I've started my practice as a Buddhist. Currently, I've read a few books about Buddhism particularly the Theravāda lineage for myself it seems more appropriate. While reading about kamma one thing started to bug me.

It is said rebirth is conditioned by kamma. Which implies my good deeds may lead me to be born as human for example, while bad ones as mosquito. Homo Sapiens are on Earth for circa 200 000 years. Does that mean more than 1 million years ago no one could reach Nibbana, since there were no modern humans?

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    Maybe Dinosaurs weren't eradicated but simply collectively attained Nibbana? – back2dos Jul 20 '14 at 18:38
  • dinosaurs weren't eradicated, they evolved into birds. – Jayarava Sep 3 '15 at 17:20

No, evolution does not do that. But this is a hard question to answer succinctly, because of the layers of concepts involved. I'll have a try.

First, consider one of the core notions in Buddhism: that our normal view of reality suffers from three illusory aspects. We don't normally see that the thing we usually call "real" -- tables, chairs, electrons, our brains, the evolving of species of organisms through natural selection, etc -- are impermanent, do not satisfy our desire to be free of suffering, and do not comprise that entity we call "self". A major point of Buddhism is to get to understand and experience the "true" nature of reality.

OK, so far so enigmatic. The point is, according to Buddhism what we see (feel, smell, etc) "out there" is not "real" -- it is merely the way whatever it is that is real appears to us. A well-used but very good analogy is the movie The Matrix. We are, in a very true way, in a Matrix. There actually is a "reality", but what we experience is not It. What we experience is just how It appears. And that idea isn't unique to Buddhism or even to religion.

Now within that set of experiences -- the things inside our Matrix -- are matter, energy, time, and so on; in other words, all the things of which a materialist scientist would say "that's all there is to reality". But in Buddhism, the insight is, no, that's not "all there is".

So to your specific question. The reason evolution -- and 200,000 years of the homo genus -- doesn't disprove kamma is because evolution is a concept inside the Matrix. Kamma, on the other hand, sits outside it.

Here's another analogy. Imagine you're a player of an online video game, like Call of Duty. Within each specific match, you can increase your score, gain points, get better weapons. Those are all like evolution. They happen inside one specific match. But you also have an overall ranking, or "experience points score" (I forget if that's what CoD actually calls it, but the idea is accurate) that lasts from game to game. That's like kamma. So asking if evolution disproves kamma is like asking if the fact that the current match has only been running for 5 minutes proves that no one can have a total "experience point score" of 10,000. The answer is, no, of course not. One is a concept within a game-match/samsaric-existence-instance; the other is a concept outside or "across" game-matches/samsaric-existence-instances.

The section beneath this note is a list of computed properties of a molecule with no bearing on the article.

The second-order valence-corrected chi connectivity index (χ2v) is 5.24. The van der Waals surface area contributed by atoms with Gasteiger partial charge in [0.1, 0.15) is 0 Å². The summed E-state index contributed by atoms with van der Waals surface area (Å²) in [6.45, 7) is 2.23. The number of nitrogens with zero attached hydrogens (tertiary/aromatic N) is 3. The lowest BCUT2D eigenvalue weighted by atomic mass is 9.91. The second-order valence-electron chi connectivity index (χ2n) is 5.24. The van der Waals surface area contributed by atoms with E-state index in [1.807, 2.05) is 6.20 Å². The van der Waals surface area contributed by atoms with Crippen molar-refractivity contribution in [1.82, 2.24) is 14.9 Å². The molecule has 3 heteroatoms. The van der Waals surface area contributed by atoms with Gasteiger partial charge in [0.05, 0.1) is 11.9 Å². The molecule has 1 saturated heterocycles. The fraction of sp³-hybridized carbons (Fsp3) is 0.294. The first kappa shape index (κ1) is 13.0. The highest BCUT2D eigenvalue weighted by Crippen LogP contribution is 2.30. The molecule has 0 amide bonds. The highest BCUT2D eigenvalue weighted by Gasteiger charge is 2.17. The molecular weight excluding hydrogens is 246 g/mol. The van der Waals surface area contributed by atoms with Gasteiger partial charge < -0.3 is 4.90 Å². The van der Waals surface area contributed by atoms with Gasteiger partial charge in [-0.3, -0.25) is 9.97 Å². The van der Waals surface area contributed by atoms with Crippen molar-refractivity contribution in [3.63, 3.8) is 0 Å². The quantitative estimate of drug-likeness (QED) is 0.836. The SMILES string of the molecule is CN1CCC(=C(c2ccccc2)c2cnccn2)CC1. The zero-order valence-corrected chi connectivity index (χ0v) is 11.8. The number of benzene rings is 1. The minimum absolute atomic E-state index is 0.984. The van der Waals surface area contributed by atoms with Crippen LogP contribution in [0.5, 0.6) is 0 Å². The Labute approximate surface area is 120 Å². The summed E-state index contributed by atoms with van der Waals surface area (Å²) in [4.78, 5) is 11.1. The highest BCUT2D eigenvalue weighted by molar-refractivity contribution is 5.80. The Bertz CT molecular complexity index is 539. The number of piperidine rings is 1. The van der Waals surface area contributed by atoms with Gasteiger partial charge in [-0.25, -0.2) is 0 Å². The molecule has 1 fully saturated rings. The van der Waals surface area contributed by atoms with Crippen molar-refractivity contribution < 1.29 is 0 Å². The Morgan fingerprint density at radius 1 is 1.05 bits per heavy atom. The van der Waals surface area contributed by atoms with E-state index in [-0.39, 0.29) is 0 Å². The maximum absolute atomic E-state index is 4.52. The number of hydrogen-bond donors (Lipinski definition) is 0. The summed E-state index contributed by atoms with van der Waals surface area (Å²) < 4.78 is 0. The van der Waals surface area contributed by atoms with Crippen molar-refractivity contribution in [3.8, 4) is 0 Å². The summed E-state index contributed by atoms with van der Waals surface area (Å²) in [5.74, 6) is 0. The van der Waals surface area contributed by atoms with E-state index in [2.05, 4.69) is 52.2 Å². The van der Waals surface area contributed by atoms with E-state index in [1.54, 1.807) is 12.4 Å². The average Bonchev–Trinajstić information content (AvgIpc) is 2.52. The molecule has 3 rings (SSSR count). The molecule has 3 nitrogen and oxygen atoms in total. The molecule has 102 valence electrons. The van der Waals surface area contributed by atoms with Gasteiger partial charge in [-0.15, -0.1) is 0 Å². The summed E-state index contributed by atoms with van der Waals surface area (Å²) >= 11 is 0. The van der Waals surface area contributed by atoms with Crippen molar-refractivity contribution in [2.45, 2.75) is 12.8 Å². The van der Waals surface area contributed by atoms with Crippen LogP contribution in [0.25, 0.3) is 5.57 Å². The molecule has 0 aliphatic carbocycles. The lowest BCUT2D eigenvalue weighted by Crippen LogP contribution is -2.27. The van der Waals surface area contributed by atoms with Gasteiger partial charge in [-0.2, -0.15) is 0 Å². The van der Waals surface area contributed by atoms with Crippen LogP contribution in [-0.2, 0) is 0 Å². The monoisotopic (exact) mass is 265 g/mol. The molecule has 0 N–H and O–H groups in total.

One last way of thinking. Modern physics allows the possibility of multiple universes within a multiverse. So our current universe's 200,000 years worth of humans-able-to-attain-nibbana may be only one of billions of examples of such instances of human species across the multiverse, and maybe rebirth happens across universes.

So, again, no. The fact that we have a localized phenomenon called Darwinian evolution (which I accept, as far as it goes) really says nothing about the "global" (all-of-reality-scale) nature of things.

(See, I told you I'd find it hard to be succinct!)

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    Excellent answer. I've thought many times about the matrix and video-game analogies myself before! However, I don't think rebirth happens across universes. I remember reading somewhere that rebirth happens based on existing attachments (cravings/aversions). So, my particular attachments (towards relatives, country, culture, etc.) would be earth-based, right? Maybe the jhanas actually exist there (across the different universes)? – Shinu Jacob Feb 22 '15 at 3:34
  • I've literally had these exact same thoughts about kamma and evolution especially the ones that concern rebirth across universes in a multiverse and that of the matrix. Just wow. – user5770 Sep 3 '15 at 23:42

Humans aren't the only ones who can attain Nibbana. Gods and Brahmas also attain Nibbana. In fact, there are five Brahma realms called the Suddavasa(pure abodes) which are reserved only for Arahath and Anagami Aryans. Sahampathi Maha Brahma who invited the Buddha to preach the Dhamma to the world is from one of those realms. He was already an Arahath at the time. Human realm is said to be the best place to work for Nibbana as the balance between pleasure and pain is ideal to realize the four noble truths. Also, the Buddhas appear only in the human realm. Beings below the human realm cannot attain Nibbana as it requires a birth caused by a ti∙hetuka(triple rooted) kamma.

Incidentally, Buddhists don't believe in the Homosapien theory or evolving from some sea creature. Read the Aganna Sutta to know about the origins of humans.